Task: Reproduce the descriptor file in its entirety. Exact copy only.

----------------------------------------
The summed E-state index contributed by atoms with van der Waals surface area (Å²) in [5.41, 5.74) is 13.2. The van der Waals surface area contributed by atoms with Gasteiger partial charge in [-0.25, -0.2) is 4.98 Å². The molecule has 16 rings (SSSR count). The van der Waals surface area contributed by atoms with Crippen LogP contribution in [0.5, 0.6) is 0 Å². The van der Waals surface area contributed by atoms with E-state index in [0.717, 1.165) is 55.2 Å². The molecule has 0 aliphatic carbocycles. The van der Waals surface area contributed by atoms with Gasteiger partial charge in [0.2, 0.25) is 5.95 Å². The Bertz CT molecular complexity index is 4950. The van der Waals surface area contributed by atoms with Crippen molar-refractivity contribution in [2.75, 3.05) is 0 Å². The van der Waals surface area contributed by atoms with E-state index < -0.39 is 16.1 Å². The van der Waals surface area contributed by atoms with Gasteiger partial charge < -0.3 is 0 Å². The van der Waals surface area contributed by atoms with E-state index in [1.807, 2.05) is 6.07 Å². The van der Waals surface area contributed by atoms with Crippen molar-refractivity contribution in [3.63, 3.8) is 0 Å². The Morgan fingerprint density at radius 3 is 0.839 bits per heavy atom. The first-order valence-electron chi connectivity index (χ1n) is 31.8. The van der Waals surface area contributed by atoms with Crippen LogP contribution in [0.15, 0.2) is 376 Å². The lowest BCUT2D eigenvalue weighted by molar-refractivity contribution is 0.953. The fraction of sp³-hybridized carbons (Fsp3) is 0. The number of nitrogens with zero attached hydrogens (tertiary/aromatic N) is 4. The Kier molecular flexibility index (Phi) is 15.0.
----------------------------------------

The summed E-state index contributed by atoms with van der Waals surface area (Å²) in [5.41, 5.74) is 13.2. The van der Waals surface area contributed by atoms with Gasteiger partial charge in [-0.25, -0.2) is 4.98 Å². The molecule has 16 rings (SSSR count). The van der Waals surface area contributed by atoms with Crippen LogP contribution in [0.5, 0.6) is 0 Å². The van der Waals surface area contributed by atoms with E-state index in [0.717, 1.165) is 55.2 Å². The molecule has 0 aliphatic carbocycles. The van der Waals surface area contributed by atoms with Gasteiger partial charge in [0.2, 0.25) is 5.95 Å². The Bertz CT molecular complexity index is 4950. The van der Waals surface area contributed by atoms with Crippen molar-refractivity contribution in [2.75, 3.05) is 0 Å². The van der Waals surface area contributed by atoms with E-state index < -0.39 is 16.1 Å². The van der Waals surface area contributed by atoms with Gasteiger partial charge < -0.3 is 0 Å². The van der Waals surface area contributed by atoms with E-state index in [1.807, 2.05) is 6.07 Å². The van der Waals surface area contributed by atoms with Crippen molar-refractivity contribution in [3.63, 3.8) is 0 Å². The Morgan fingerprint density at radius 3 is 0.839 bits per heavy atom. The first-order valence-electron chi connectivity index (χ1n) is 31.8. The van der Waals surface area contributed by atoms with Crippen LogP contribution in [0.15, 0.2) is 376 Å². The lowest BCUT2D eigenvalue weighted by molar-refractivity contribution is 0.953. The fraction of sp³-hybridized carbons (Fsp3) is 0. The number of nitrogens with zero attached hydrogens (tertiary/aromatic N) is 4. The Kier molecular flexibility index (Phi) is 15.0.